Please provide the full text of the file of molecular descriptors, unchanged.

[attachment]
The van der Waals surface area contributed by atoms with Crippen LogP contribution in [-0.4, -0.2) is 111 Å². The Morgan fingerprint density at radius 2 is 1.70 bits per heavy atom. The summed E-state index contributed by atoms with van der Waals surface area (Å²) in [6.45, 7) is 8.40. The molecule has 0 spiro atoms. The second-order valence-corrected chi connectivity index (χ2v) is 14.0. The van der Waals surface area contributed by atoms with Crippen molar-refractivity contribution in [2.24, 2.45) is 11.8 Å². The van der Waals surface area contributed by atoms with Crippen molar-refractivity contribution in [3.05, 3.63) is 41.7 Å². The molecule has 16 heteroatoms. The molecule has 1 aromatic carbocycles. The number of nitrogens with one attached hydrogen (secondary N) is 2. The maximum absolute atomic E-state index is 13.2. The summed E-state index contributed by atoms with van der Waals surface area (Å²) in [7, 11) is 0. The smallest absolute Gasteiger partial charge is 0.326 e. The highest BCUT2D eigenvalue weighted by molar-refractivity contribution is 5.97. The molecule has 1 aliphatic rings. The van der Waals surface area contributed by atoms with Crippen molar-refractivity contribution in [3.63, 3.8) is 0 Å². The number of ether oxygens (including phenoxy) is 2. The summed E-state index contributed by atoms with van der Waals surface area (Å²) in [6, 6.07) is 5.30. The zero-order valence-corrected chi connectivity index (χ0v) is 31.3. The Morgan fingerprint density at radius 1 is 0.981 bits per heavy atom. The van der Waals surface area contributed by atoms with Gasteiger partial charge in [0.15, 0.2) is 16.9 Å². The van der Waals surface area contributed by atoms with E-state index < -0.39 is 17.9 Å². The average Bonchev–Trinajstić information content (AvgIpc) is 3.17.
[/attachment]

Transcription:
The van der Waals surface area contributed by atoms with Crippen LogP contribution in [-0.4, -0.2) is 111 Å². The Morgan fingerprint density at radius 2 is 1.70 bits per heavy atom. The summed E-state index contributed by atoms with van der Waals surface area (Å²) in [6.45, 7) is 8.40. The molecule has 0 spiro atoms. The second-order valence-corrected chi connectivity index (χ2v) is 14.0. The van der Waals surface area contributed by atoms with Crippen molar-refractivity contribution in [2.24, 2.45) is 11.8 Å². The van der Waals surface area contributed by atoms with Crippen molar-refractivity contribution in [3.05, 3.63) is 41.7 Å². The molecule has 16 heteroatoms. The molecule has 1 aromatic carbocycles. The number of nitrogens with one attached hydrogen (secondary N) is 2. The maximum absolute atomic E-state index is 13.2. The summed E-state index contributed by atoms with van der Waals surface area (Å²) in [7, 11) is 0. The smallest absolute Gasteiger partial charge is 0.326 e. The highest BCUT2D eigenvalue weighted by molar-refractivity contribution is 5.97. The molecule has 1 aliphatic rings. The van der Waals surface area contributed by atoms with Crippen molar-refractivity contribution in [3.63, 3.8) is 0 Å². The number of ether oxygens (including phenoxy) is 2. The summed E-state index contributed by atoms with van der Waals surface area (Å²) in [6, 6.07) is 5.30. The zero-order valence-corrected chi connectivity index (χ0v) is 31.3. The Morgan fingerprint density at radius 1 is 0.981 bits per heavy atom. The van der Waals surface area contributed by atoms with Gasteiger partial charge in [0.15, 0.2) is 16.9 Å². The van der Waals surface area contributed by atoms with E-state index < -0.39 is 17.9 Å². The average Bonchev–Trinajstić information content (AvgIpc) is 3.17.